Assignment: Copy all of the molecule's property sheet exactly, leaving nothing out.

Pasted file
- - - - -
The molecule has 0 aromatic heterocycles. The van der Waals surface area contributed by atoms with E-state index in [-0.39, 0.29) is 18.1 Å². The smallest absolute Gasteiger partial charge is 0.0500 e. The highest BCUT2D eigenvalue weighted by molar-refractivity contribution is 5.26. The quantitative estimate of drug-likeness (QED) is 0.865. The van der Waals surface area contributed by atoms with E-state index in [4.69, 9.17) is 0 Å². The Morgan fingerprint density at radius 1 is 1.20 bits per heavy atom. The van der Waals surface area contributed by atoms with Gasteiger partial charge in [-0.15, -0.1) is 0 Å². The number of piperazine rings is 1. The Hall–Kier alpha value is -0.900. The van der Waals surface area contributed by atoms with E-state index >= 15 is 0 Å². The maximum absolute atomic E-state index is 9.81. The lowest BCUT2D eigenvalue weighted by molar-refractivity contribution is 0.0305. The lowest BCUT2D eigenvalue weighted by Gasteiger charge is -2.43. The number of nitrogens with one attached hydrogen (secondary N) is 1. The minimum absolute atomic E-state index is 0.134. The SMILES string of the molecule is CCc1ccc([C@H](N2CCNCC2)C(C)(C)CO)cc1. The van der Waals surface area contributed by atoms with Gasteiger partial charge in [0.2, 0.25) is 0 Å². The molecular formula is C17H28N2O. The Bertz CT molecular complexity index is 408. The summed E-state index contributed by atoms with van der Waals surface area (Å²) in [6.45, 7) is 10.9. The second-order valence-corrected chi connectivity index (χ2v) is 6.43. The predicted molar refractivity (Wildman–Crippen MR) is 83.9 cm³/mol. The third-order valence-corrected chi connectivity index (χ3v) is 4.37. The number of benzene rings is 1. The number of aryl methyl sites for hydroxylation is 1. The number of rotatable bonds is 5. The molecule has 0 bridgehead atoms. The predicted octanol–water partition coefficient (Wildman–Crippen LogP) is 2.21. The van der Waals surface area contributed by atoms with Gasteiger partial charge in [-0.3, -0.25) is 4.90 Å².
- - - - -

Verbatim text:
The molecule has 0 aromatic heterocycles. The van der Waals surface area contributed by atoms with E-state index in [-0.39, 0.29) is 18.1 Å². The smallest absolute Gasteiger partial charge is 0.0500 e. The highest BCUT2D eigenvalue weighted by molar-refractivity contribution is 5.26. The quantitative estimate of drug-likeness (QED) is 0.865. The van der Waals surface area contributed by atoms with E-state index in [4.69, 9.17) is 0 Å². The Morgan fingerprint density at radius 1 is 1.20 bits per heavy atom. The van der Waals surface area contributed by atoms with Gasteiger partial charge in [-0.15, -0.1) is 0 Å². The number of piperazine rings is 1. The Hall–Kier alpha value is -0.900. The van der Waals surface area contributed by atoms with E-state index >= 15 is 0 Å². The maximum absolute atomic E-state index is 9.81. The lowest BCUT2D eigenvalue weighted by molar-refractivity contribution is 0.0305. The lowest BCUT2D eigenvalue weighted by Gasteiger charge is -2.43. The number of nitrogens with one attached hydrogen (secondary N) is 1. The minimum absolute atomic E-state index is 0.134. The SMILES string of the molecule is CCc1ccc([C@H](N2CCNCC2)C(C)(C)CO)cc1. The van der Waals surface area contributed by atoms with Gasteiger partial charge in [0.2, 0.25) is 0 Å². The molecular formula is C17H28N2O. The Bertz CT molecular complexity index is 408. The summed E-state index contributed by atoms with van der Waals surface area (Å²) in [6.45, 7) is 10.9. The second-order valence-corrected chi connectivity index (χ2v) is 6.43. The predicted molar refractivity (Wildman–Crippen MR) is 83.9 cm³/mol. The third-order valence-corrected chi connectivity index (χ3v) is 4.37. The number of benzene rings is 1. The number of aryl methyl sites for hydroxylation is 1. The number of rotatable bonds is 5. The molecule has 0 bridgehead atoms. The predicted octanol–water partition coefficient (Wildman–Crippen LogP) is 2.21. The van der Waals surface area contributed by atoms with Gasteiger partial charge in [-0.3, -0.25) is 4.90 Å².